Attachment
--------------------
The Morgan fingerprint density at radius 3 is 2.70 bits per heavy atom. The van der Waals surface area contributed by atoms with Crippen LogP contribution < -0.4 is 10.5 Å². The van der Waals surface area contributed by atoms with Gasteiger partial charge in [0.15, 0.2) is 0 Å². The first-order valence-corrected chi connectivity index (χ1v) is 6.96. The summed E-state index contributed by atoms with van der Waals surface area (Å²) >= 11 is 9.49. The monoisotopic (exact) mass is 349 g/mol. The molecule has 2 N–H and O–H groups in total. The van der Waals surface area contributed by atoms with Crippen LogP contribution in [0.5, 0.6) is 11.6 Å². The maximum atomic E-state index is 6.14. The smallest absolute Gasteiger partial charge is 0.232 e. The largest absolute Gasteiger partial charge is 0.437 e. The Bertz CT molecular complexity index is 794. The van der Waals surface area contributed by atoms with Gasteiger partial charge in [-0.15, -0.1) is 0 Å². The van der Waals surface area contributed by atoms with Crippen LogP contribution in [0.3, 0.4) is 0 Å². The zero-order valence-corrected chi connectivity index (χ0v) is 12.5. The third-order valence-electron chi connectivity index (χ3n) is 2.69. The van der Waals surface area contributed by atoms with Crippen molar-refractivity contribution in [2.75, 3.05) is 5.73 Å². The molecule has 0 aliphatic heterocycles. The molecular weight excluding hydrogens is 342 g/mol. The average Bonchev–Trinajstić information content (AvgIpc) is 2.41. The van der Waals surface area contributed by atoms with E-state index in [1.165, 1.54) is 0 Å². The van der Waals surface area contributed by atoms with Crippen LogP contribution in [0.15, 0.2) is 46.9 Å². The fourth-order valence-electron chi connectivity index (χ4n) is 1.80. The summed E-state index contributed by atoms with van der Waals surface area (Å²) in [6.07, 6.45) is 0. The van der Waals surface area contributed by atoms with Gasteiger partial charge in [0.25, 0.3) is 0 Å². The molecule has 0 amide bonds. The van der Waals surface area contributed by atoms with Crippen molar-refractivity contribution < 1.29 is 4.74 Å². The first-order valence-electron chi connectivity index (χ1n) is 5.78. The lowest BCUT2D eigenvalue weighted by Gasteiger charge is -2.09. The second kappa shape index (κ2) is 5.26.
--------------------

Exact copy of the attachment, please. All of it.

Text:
The Morgan fingerprint density at radius 3 is 2.70 bits per heavy atom. The van der Waals surface area contributed by atoms with Crippen LogP contribution < -0.4 is 10.5 Å². The van der Waals surface area contributed by atoms with Gasteiger partial charge in [0.15, 0.2) is 0 Å². The first-order valence-corrected chi connectivity index (χ1v) is 6.96. The summed E-state index contributed by atoms with van der Waals surface area (Å²) >= 11 is 9.49. The monoisotopic (exact) mass is 349 g/mol. The molecule has 2 N–H and O–H groups in total. The van der Waals surface area contributed by atoms with Crippen LogP contribution in [0.5, 0.6) is 11.6 Å². The maximum atomic E-state index is 6.14. The smallest absolute Gasteiger partial charge is 0.232 e. The largest absolute Gasteiger partial charge is 0.437 e. The Bertz CT molecular complexity index is 794. The van der Waals surface area contributed by atoms with Gasteiger partial charge in [-0.15, -0.1) is 0 Å². The van der Waals surface area contributed by atoms with Crippen LogP contribution in [0.3, 0.4) is 0 Å². The zero-order valence-corrected chi connectivity index (χ0v) is 12.5. The third-order valence-electron chi connectivity index (χ3n) is 2.69. The van der Waals surface area contributed by atoms with Crippen molar-refractivity contribution in [2.75, 3.05) is 5.73 Å². The molecule has 0 aliphatic heterocycles. The molecular weight excluding hydrogens is 342 g/mol. The average Bonchev–Trinajstić information content (AvgIpc) is 2.41. The van der Waals surface area contributed by atoms with E-state index in [1.165, 1.54) is 0 Å². The van der Waals surface area contributed by atoms with Crippen LogP contribution in [0.15, 0.2) is 46.9 Å². The fourth-order valence-electron chi connectivity index (χ4n) is 1.80. The summed E-state index contributed by atoms with van der Waals surface area (Å²) in [6.07, 6.45) is 0. The van der Waals surface area contributed by atoms with Gasteiger partial charge in [0.25, 0.3) is 0 Å². The molecule has 0 amide bonds. The van der Waals surface area contributed by atoms with Crippen molar-refractivity contribution < 1.29 is 4.74 Å². The first-order valence-electron chi connectivity index (χ1n) is 5.78. The lowest BCUT2D eigenvalue weighted by Gasteiger charge is -2.09. The second kappa shape index (κ2) is 5.26.